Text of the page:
U.S. stock futures pared gains as government data showed more Americans than projected filed applications for unemployment benefits last week.
S&P 500 futures expiring in June gained 0.2 percent to 1,551.8 at 8:34 a.m. in New York, paring an earlier advance of as much as 0.5 percent.
Jobless claims rose by 28,000 to 385,000 in the week ended March 30, the highest since Nov. 24, Labor Department figures showed today in Washington. The median forecast of 47 economists surveyed by Bloomberg called for a drop to 353,000. Before adjusting for seasonal variations, claims fell by almost 1,600.
The Easter holiday falls on different weeks from year to year, making it more difficult for the government to adjust the data, a Labor Department spokesman said as the numbers were released.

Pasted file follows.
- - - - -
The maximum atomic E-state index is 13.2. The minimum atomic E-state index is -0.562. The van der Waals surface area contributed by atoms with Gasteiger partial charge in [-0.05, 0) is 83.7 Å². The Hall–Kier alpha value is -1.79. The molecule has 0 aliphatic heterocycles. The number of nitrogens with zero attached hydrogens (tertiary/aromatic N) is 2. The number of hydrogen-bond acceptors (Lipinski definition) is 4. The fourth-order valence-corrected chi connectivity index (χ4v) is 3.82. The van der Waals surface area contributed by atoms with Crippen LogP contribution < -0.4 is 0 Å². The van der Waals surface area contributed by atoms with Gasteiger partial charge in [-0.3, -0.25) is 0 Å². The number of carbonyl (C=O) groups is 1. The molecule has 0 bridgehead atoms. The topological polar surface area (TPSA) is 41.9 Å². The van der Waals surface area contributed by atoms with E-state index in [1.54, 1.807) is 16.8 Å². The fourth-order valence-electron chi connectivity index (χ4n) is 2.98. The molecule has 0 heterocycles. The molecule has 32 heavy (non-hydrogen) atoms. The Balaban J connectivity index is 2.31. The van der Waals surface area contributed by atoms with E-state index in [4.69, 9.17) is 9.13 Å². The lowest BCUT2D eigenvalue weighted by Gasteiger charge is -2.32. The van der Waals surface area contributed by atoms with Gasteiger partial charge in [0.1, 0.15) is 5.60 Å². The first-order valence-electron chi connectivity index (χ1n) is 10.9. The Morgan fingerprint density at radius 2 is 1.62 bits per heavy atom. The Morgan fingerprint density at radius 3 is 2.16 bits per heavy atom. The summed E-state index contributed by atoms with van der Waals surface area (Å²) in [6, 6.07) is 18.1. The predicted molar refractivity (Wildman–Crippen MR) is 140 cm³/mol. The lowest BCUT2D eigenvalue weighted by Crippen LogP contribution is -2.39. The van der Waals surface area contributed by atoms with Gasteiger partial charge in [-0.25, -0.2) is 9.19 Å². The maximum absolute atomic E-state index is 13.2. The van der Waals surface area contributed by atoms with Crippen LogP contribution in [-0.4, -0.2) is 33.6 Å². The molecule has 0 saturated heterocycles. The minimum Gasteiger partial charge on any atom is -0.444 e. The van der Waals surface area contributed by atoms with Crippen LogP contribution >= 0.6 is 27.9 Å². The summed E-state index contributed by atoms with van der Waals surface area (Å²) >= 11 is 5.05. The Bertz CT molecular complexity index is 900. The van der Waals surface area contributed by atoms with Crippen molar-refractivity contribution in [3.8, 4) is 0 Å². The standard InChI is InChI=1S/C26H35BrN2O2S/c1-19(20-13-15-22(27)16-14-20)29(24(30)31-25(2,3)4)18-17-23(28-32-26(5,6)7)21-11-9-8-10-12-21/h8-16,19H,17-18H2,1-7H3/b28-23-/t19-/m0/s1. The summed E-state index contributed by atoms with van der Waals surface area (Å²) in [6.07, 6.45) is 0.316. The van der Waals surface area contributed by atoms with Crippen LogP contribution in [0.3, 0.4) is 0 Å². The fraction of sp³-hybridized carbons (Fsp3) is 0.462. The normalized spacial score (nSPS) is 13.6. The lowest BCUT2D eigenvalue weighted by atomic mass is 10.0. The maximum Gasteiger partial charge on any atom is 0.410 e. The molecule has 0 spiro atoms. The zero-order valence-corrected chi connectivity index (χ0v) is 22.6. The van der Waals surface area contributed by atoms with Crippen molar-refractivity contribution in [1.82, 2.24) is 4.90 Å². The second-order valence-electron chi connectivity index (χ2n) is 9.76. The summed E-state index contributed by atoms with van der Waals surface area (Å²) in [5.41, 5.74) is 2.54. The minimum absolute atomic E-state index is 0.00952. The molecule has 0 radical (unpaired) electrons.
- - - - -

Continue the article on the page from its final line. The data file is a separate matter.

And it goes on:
The S&P 500 slid 1.1 percent yesterday, the most in more than a month, on worse-than-estimated economic data. A report from ADP Research Institute showed companies boosted employment by 158,000 workers in March, below economists’ forecasts calling for a 200,000 gain.
The jobs data come before tomorrow’s non-farm payrolls report from the Labor Department, which may show employers hired a net 195,000 workers for the month, according to the median forecast of 87 economists surveyed by Bloomberg.
U.S. equity futures climbed earlier today as the Bank of Japan doubled its bond purchases to help drive the world’s third-largest economy. European Central Bank officials meeting in Frankfurt left interest rates on hold as policy makers weigh their options to increase stimulus. The Bank of England kept its interest rate unchanged at 0.5 percent.